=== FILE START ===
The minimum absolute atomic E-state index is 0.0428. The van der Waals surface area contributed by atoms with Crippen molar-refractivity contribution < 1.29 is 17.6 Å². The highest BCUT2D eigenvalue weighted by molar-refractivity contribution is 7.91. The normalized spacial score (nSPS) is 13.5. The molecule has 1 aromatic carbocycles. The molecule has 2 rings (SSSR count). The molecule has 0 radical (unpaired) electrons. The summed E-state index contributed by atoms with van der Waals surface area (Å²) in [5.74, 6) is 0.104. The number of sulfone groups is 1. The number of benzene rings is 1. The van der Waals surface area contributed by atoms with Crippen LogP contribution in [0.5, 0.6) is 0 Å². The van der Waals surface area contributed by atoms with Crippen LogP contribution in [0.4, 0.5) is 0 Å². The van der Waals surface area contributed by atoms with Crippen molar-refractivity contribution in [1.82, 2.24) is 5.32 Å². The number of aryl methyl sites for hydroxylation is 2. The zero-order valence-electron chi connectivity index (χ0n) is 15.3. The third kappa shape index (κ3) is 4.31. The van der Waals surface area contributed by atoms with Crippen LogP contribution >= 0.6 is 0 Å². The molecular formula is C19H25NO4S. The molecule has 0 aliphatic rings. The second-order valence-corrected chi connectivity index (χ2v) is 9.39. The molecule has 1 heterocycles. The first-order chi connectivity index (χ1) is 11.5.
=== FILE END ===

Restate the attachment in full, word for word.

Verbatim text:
The minimum absolute atomic E-state index is 0.0428. The van der Waals surface area contributed by atoms with Crippen molar-refractivity contribution < 1.29 is 17.6 Å². The highest BCUT2D eigenvalue weighted by molar-refractivity contribution is 7.91. The normalized spacial score (nSPS) is 13.5. The molecule has 1 aromatic carbocycles. The molecule has 2 rings (SSSR count). The molecule has 0 radical (unpaired) electrons. The summed E-state index contributed by atoms with van der Waals surface area (Å²) in [5.74, 6) is 0.104. The number of sulfone groups is 1. The number of benzene rings is 1. The van der Waals surface area contributed by atoms with Crippen LogP contribution in [0.5, 0.6) is 0 Å². The van der Waals surface area contributed by atoms with Crippen LogP contribution in [0.4, 0.5) is 0 Å². The van der Waals surface area contributed by atoms with Crippen molar-refractivity contribution in [1.82, 2.24) is 5.32 Å². The number of aryl methyl sites for hydroxylation is 2. The zero-order valence-electron chi connectivity index (χ0n) is 15.3. The third kappa shape index (κ3) is 4.31. The van der Waals surface area contributed by atoms with Crippen LogP contribution >= 0.6 is 0 Å². The molecular formula is C19H25NO4S. The molecule has 0 aliphatic rings. The second-order valence-corrected chi connectivity index (χ2v) is 9.39. The molecule has 1 heterocycles. The first-order chi connectivity index (χ1) is 11.5.